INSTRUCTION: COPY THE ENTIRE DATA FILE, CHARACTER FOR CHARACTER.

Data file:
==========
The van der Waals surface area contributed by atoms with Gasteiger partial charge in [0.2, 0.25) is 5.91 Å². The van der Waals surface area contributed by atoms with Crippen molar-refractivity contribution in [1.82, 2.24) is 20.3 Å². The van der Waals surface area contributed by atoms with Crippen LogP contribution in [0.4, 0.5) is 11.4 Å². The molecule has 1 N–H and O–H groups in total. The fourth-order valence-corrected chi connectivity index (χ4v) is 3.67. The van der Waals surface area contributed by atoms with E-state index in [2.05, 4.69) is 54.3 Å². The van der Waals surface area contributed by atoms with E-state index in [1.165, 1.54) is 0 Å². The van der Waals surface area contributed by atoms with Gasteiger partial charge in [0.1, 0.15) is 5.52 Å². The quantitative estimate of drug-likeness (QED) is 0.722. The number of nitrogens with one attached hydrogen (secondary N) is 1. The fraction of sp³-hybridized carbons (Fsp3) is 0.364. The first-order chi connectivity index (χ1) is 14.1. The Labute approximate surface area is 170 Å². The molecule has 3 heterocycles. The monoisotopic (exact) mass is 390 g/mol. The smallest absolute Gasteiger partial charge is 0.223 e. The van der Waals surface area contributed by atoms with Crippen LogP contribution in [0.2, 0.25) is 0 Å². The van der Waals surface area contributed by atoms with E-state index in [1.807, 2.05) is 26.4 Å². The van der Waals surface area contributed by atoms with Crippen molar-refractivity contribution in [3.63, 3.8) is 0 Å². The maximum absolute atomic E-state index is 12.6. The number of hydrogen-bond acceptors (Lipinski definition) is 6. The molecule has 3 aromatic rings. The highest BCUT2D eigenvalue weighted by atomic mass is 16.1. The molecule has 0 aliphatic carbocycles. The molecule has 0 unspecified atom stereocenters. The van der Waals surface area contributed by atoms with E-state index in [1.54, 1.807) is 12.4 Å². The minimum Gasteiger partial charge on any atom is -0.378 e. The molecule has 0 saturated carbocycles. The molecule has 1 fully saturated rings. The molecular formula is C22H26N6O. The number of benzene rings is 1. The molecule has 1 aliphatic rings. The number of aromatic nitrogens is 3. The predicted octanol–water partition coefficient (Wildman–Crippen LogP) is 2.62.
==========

The van der Waals surface area contributed by atoms with Gasteiger partial charge in [0.2, 0.25) is 5.91 Å². The van der Waals surface area contributed by atoms with Crippen molar-refractivity contribution in [1.82, 2.24) is 20.3 Å². The van der Waals surface area contributed by atoms with Crippen LogP contribution in [0.4, 0.5) is 11.4 Å². The molecule has 1 N–H and O–H groups in total. The fourth-order valence-corrected chi connectivity index (χ4v) is 3.67. The van der Waals surface area contributed by atoms with E-state index in [2.05, 4.69) is 54.3 Å². The van der Waals surface area contributed by atoms with E-state index in [1.165, 1.54) is 0 Å². The van der Waals surface area contributed by atoms with Gasteiger partial charge in [0.1, 0.15) is 5.52 Å². The quantitative estimate of drug-likeness (QED) is 0.722. The number of nitrogens with one attached hydrogen (secondary N) is 1. The fraction of sp³-hybridized carbons (Fsp3) is 0.364. The first-order chi connectivity index (χ1) is 14.1. The Labute approximate surface area is 170 Å². The molecule has 3 heterocycles. The monoisotopic (exact) mass is 390 g/mol. The smallest absolute Gasteiger partial charge is 0.223 e. The van der Waals surface area contributed by atoms with Crippen LogP contribution in [0.2, 0.25) is 0 Å². The van der Waals surface area contributed by atoms with E-state index in [1.807, 2.05) is 26.4 Å². The van der Waals surface area contributed by atoms with Crippen molar-refractivity contribution in [3.63, 3.8) is 0 Å². The maximum absolute atomic E-state index is 12.6. The number of hydrogen-bond acceptors (Lipinski definition) is 6. The molecule has 3 aromatic rings. The highest BCUT2D eigenvalue weighted by atomic mass is 16.1. The molecule has 0 aliphatic carbocycles. The molecule has 0 unspecified atom stereocenters. The van der Waals surface area contributed by atoms with E-state index in [1.54, 1.807) is 12.4 Å². The minimum Gasteiger partial charge on any atom is -0.378 e. The molecule has 0 saturated carbocycles. The molecule has 1 fully saturated rings. The molecular formula is C22H26N6O. The number of benzene rings is 1. The molecule has 1 aliphatic rings. The number of aromatic nitrogens is 3. The predicted octanol–water partition coefficient (Wildman–Crippen LogP) is 2.62.